Residents should make preparations for Sub-Tropical Storm Nicole. We therefore recommend that all boats and other property that is at risk of damage or becoming a projectile be secured. In addition we urge that all construction material be secured and debris removed or covered. We also advise following these guidelines if appropriate in the event that the storm is upgraded to a hurricane:
What to do now
- Prepare an Evacuation Plan.
- Be certain you have adequate insurance on your home and its contents. This should include Flood Insurance through your home insurance carrier and wind and hail coverage. Review your insurance coverage in detail with your agent.
- Ask your insurance agent or company what you can do to reduce your chance of loss, such as installing hurricane shutters.
- Photograph or videotape your home and contents for insurance purposes.
- Make copies of family and personal records.
- Do not assume that the government will be able to provide for your needs. You must take steps to be self-sufficient. Be prepared: Make sure you have food, clothing, medication, and other supplies available for a week or more. During an emergency or recovery operation, public agencies will be flooded with requests for assistance. Resources will be and should be directed to the most vulnerable and needy members of the greater community.
When a hurricane watch is issued
- Keep tuned to a local radio or television station for the latest National Weather Service advisories, as well as special instructions from local government.
- Check battery-powered equipment. Your battery-operated radio could be your only source of information, and flashlights will be needed if utility services are interrupted. Buy extra batteries.
- Keep your car fueled should evacuation become necessary. Also, service stations may be inoperable after the storm strikes.
- Store drinking water in clean bathtubs, jugs, and bottles as the water system may be contaminated or damaged by the storm.
- Obtain extra prescription medications and medical supplies.
- Many people board their windows or protect them with storm shutters. Windows are broken mainly from wind-driven debris. Wind pressure may break large windows, garage doors, and double-entry doors. The taping of windows does not keep the glass from breaking; it merely keeps broken glass in a more confined area. If desired, install hurricane shutters/window boards on all unprotected windows. This may prevent tree limbs or debris from breaking windows.
- Secure outdoor objects that might become debris. Garbage cans, garden tools, toys, signs, porch furniture, and a number of other harmless items become deadly missiles in hurricane winds.
- Fasten your boat securely well before the storm arrives, or move it early to a designated safe area. We suggest tying an anchor into the middle of the canal for the bow line and another for the port in order to prevent the boat hitting the bulk heads or ending up on the bank. Do not stay on the boat.
- Trim back dead wood from trees and remove branches and coconuts from coconut trees.
- Park extra vehicle(s) in the garage and remove any from carports.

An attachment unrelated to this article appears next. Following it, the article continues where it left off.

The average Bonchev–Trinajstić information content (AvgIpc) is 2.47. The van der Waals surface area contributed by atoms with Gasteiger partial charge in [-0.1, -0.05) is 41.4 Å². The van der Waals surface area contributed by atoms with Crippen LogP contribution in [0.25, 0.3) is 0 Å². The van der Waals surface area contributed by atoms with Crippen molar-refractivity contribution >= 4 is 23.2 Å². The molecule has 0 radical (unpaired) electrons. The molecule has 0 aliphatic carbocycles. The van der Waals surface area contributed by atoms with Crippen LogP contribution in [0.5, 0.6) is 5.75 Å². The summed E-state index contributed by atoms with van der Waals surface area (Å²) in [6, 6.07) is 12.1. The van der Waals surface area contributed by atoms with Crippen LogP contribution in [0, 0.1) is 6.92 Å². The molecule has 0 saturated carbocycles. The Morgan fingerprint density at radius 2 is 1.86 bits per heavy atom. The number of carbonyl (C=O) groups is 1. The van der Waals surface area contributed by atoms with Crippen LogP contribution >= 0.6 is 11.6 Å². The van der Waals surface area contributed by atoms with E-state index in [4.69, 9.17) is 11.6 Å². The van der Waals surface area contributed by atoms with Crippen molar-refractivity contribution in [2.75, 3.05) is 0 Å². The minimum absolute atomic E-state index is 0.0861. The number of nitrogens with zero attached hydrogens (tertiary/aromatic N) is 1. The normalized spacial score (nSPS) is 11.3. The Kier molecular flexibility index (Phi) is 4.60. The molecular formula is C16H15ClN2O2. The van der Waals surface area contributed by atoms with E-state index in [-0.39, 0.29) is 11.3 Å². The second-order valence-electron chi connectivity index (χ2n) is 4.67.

- If you have a swimming pool, cover the pump filter.
- If told to do so, shut off water, electricity, and gas
- Turn off gas at any outdoor propane tanks.
- Take down flags that may be flying.
- Disconnect power and cable to your television sets, but keep one set on to receive last minute news and instructions.
- Do not leave any pet(s) outside or tied up during a hurricane.
- Make certain pets are wearing collars with current ID. Use adhesive tape and an indelible pen if ID is not current, and tape to pet’s collar.
- The floods and flash floods brought by the torrential rains of a hurricane are dangerous. Even though hurricanes weaken rapidly as they move inland, the remnants of the storm can bring 6 to 12 inches of rainfall to the area it crosses. Sandyport Drive is prone to flooding so please take the necessary precautions.
During the hurricane
- TAKE COVER – Remain indoors during the hurricane. Blowing debris can injure and kill. Travel is extremely dangerous. Be especially aware of the “eye” of the hurricane. If the storm center passes directly overhead, there will be a lull in the wind lasting for a few minutes to a half hour or more. At the other side of the eye, the winds will increase rapidly to hurricane force and will come from the opposite direction.
- STORM SURGE – Storm surge is a great dome of water often 50 miles wide, which sweeps across the coastline near where the eye of the hurricane makes landfall. The surge, aided by the hammering effect of breaking waves, is like a giant bulldozer sweeping everything in its path. The stronger the hurricane, the higher the storm surge. This is unquestionably the most dangerous part of the hurricane. Nine out of ten hurricane fatalities are caused by the storm surge.
- FLOODS – The floods and flash floods brought by the torrential rains of a hurricane are dangerous killers. Even though hurricanes weaken rapidly as they move inland, the remnants of the storm can bring 6 to 12 inches of rainfall to the area it crosses. The resulting floods have caused great damage and loss of life.
- WINDS – The winds of a hurricane (74 miles per hour or more) can be very dangerous. For some structures, wind force is sufficient to cause destruction. Wooden structures are particularly vulnerable to hurricane winds that can spawn tornadoes, which contribute to incredible destruction. The greatest threat from hurricane winds is their cargo of debris—a deadly barrage of flying missiles such as lawn furniture, signs, roofing, trees, siding, etc.